Mark Darby has been a nurse for almost 40 years and is certified in Family and Mental Health as a nurse practitioner. He is the co-leader of the College of Nursing’s Creative Writing Project at UNMC and has been editor of the Journal of Nurse Jocularity for the past eight years. Darby self-published Pharaoh's Midwives to answer the question: Are the Hebrew midwives in Exodus 1:15 - 21, named Shipporah and Puah, Hebrew or Egyptian, and why does that make a difference in the context of the racial tensions of society today?
Anece F. McCloud
Anece F. McCloud presented an author talk in support of her book "Seeking Personal Validation: The Life and Times of an African American, Female, Academic."
McCloud served as the first director of minority affairs at UNMC. She also held the position of associate dean of students for minority affairs at Washington and Lee University in Lexington, Virginia. She spoke on elements of history, sociology, and psychology, as well as describing the effect that being involved in a newly developing role in academia had on her and others.
From the book’s synopsis: “Entering the academic profession, being appointed the first director of Minority Student Affairs at the University of Nebraska Medical Center and later the first Black, female administrator at Washington and Lee University stabilized my feelings of high self-esteem. The positions also gave me the privilege of working with individuals whom society considered subordinate humans. That was how I had defined myself. Being an academic enhanced my understanding of human relationships, society, and myself.”
Loren A. Olson
Loren A. Olson, MD spoke in support of his book No More Neckties: A Memoir in Essays. Dr. Olson discussed life in Nebraska in the 1950-60s and how that delayed his coming to terms with his sexuality. He will discuss how family, religion, and culture continue to create a predicament for those who question their sexuality.
Lobotomies. Bloodletting. Leeches. Arsenic. The usage of dubiously helpful and occasionally harmful treatments have been a mainstay of medical care since the beginning of recorded history. In many cases, these were done with the hope of a true cure, but often they were done in the guise of beneficence in order to financially benefit the so-called "snake-oil salesman." In this installment of the McGoogan Library Speaker Series, UNMC's Lydia Kang, MD, assistant professor of internal medicine, discusses the historical breadth of how medical treatments -- both well-intentioned and not -- have evolved over time, and why they are still so stubbornly alive today.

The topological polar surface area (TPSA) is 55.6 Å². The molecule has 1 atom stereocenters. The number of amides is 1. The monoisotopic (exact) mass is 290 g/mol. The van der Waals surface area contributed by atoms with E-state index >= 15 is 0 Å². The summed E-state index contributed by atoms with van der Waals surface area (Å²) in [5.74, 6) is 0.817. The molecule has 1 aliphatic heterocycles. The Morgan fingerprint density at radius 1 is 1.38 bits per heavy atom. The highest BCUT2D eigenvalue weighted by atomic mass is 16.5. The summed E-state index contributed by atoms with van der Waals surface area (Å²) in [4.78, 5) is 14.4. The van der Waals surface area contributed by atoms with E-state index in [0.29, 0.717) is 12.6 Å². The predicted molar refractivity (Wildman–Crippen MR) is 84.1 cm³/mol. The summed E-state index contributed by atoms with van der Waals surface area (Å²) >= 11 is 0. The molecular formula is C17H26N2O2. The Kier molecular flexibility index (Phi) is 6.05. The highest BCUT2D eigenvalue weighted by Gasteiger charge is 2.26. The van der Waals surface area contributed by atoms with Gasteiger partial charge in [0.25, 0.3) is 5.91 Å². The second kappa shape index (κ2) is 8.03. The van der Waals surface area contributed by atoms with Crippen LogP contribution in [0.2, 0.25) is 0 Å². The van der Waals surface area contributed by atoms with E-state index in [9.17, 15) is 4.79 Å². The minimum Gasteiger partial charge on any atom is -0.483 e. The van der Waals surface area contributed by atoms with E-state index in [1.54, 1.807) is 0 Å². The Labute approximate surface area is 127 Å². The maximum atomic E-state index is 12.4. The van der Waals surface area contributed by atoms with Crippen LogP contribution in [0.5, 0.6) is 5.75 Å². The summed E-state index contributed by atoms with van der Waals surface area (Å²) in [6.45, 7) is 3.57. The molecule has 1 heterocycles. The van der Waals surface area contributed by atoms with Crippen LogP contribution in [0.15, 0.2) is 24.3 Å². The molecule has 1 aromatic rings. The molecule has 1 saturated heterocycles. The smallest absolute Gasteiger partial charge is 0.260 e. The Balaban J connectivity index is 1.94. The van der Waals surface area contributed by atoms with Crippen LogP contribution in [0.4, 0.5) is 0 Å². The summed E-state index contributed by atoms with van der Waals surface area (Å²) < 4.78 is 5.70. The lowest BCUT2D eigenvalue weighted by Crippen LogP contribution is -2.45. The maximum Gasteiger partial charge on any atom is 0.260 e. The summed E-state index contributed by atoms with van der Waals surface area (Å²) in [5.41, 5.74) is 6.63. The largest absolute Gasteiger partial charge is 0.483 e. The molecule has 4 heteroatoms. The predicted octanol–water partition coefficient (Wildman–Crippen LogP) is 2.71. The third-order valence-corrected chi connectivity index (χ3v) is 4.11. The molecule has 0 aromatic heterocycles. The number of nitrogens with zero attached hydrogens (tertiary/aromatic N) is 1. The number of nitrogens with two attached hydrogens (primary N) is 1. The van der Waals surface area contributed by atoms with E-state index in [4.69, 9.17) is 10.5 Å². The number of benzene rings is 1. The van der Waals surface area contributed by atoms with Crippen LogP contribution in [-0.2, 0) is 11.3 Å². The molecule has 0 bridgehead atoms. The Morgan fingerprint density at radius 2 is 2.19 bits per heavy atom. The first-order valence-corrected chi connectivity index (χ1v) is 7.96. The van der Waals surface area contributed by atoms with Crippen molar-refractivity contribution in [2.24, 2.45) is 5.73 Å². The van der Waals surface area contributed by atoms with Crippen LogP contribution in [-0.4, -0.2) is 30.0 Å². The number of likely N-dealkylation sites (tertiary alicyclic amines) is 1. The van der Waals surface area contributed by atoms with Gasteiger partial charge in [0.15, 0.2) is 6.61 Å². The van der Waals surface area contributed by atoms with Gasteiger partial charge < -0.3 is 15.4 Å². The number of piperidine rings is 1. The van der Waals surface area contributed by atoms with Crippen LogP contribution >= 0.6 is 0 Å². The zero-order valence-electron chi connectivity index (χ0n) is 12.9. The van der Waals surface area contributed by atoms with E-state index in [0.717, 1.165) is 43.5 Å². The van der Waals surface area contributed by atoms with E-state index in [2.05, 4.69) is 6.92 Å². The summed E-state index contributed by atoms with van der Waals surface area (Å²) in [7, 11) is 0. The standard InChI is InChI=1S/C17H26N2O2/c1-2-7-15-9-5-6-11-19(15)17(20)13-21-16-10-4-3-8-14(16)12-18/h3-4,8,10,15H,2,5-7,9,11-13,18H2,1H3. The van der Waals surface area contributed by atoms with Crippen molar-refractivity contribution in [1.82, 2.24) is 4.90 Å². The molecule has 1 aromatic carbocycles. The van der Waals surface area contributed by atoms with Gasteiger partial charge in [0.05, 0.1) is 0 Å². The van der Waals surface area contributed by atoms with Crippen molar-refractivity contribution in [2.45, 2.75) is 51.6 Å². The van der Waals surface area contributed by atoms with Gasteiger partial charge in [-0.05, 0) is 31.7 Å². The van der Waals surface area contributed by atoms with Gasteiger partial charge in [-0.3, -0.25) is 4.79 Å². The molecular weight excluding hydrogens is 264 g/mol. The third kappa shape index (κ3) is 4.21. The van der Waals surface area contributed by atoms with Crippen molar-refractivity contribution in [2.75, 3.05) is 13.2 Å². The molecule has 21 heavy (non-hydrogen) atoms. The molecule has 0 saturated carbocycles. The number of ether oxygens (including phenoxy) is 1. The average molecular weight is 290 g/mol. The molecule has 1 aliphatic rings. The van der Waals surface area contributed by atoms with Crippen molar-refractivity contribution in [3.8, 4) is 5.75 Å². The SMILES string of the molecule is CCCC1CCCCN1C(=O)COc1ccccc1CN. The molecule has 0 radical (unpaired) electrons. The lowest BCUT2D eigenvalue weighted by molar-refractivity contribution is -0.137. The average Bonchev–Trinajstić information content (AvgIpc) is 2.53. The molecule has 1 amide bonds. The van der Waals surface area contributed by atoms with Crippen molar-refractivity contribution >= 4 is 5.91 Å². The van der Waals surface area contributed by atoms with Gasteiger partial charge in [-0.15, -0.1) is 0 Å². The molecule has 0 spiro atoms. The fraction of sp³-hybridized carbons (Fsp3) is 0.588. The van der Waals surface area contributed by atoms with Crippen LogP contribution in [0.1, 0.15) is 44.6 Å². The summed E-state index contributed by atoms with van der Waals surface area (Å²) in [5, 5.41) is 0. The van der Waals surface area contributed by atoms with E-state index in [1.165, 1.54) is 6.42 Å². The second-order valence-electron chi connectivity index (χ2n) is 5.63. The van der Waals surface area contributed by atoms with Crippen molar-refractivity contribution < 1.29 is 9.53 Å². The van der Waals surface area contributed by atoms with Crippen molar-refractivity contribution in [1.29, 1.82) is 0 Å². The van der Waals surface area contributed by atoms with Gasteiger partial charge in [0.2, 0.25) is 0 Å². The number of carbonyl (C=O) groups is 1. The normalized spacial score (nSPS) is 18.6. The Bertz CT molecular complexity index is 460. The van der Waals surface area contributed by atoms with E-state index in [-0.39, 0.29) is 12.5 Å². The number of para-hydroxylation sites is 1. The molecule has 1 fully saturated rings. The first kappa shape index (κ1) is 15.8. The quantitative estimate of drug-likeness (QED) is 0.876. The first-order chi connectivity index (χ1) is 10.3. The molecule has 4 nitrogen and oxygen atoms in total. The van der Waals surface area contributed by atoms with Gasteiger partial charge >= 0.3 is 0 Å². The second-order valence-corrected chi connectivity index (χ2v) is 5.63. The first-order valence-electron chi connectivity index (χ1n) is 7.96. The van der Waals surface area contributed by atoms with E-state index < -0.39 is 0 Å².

Sasha K. Shillcutt
Dr. Shillcutt is a tenured and endowed professor and the Vice Chair of Strategy in the Department of Anesthesiology at the University of Nebraska Medical Center (UNMC). She is CEO and founder of Brave Enough, a well-published researcher in both cardiac anesthesiology and gender equity, an author, and an international speaker. Dr. Shillcutt’s greatest passion is empowering and encouraging others to achieve wellbeing in their professional and personal lives. She speaks frequently to executives and leaders on the topics of professional resilience and gender equity. Her TEDx talk titled Resilience: The Art of Failing Forward has been viewed by thousands of people. Her writing has been published in both the New England Journal of Medicine and JAMA. She leads conferences and retreats for professional women through her organization, Brave Enough. Her first book, Between Grit and Grace: How to be Feminine and Formidable, was released in February 2020.
Donny W. Suh
Drawing from stories in his autobiography, "Catching A Star: My Story of Hope," Dr. Suh will share his journey of struggle, adaptation and accomplishment, as well as the hope he gains by interacting with patients and participating in medical missions around the world.
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